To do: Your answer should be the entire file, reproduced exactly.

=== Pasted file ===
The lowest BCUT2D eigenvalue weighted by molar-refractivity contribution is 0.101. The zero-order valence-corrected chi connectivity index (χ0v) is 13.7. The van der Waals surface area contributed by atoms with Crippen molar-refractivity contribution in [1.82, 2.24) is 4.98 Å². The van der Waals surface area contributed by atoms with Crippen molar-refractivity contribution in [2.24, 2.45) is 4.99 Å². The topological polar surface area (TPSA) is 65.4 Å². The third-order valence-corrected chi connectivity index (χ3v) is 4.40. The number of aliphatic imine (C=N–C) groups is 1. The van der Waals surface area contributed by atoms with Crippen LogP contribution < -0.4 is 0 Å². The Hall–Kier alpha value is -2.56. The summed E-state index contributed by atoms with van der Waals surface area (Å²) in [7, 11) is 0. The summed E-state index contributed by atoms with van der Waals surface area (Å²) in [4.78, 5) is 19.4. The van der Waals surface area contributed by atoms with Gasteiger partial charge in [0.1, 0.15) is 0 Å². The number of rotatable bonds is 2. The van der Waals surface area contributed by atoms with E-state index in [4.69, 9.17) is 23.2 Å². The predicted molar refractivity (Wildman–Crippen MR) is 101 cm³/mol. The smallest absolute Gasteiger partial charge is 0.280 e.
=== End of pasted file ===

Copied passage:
The lowest BCUT2D eigenvalue weighted by molar-refractivity contribution is 0.101. The zero-order valence-corrected chi connectivity index (χ0v) is 13.7. The van der Waals surface area contributed by atoms with Crippen molar-refractivity contribution in [1.82, 2.24) is 4.98 Å². The van der Waals surface area contributed by atoms with Crippen molar-refractivity contribution in [2.24, 2.45) is 4.99 Å². The topological polar surface area (TPSA) is 65.4 Å². The third-order valence-corrected chi connectivity index (χ3v) is 4.40. The number of aliphatic imine (C=N–C) groups is 1. The van der Waals surface area contributed by atoms with Crippen LogP contribution < -0.4 is 0 Å². The Hall–Kier alpha value is -2.56. The summed E-state index contributed by atoms with van der Waals surface area (Å²) in [7, 11) is 0. The summed E-state index contributed by atoms with van der Waals surface area (Å²) in [4.78, 5) is 19.4. The van der Waals surface area contributed by atoms with Gasteiger partial charge in [0.1, 0.15) is 0 Å². The number of rotatable bonds is 2. The van der Waals surface area contributed by atoms with E-state index in [4.69, 9.17) is 23.2 Å². The predicted molar refractivity (Wildman–Crippen MR) is 101 cm³/mol. The smallest absolute Gasteiger partial charge is 0.280 e.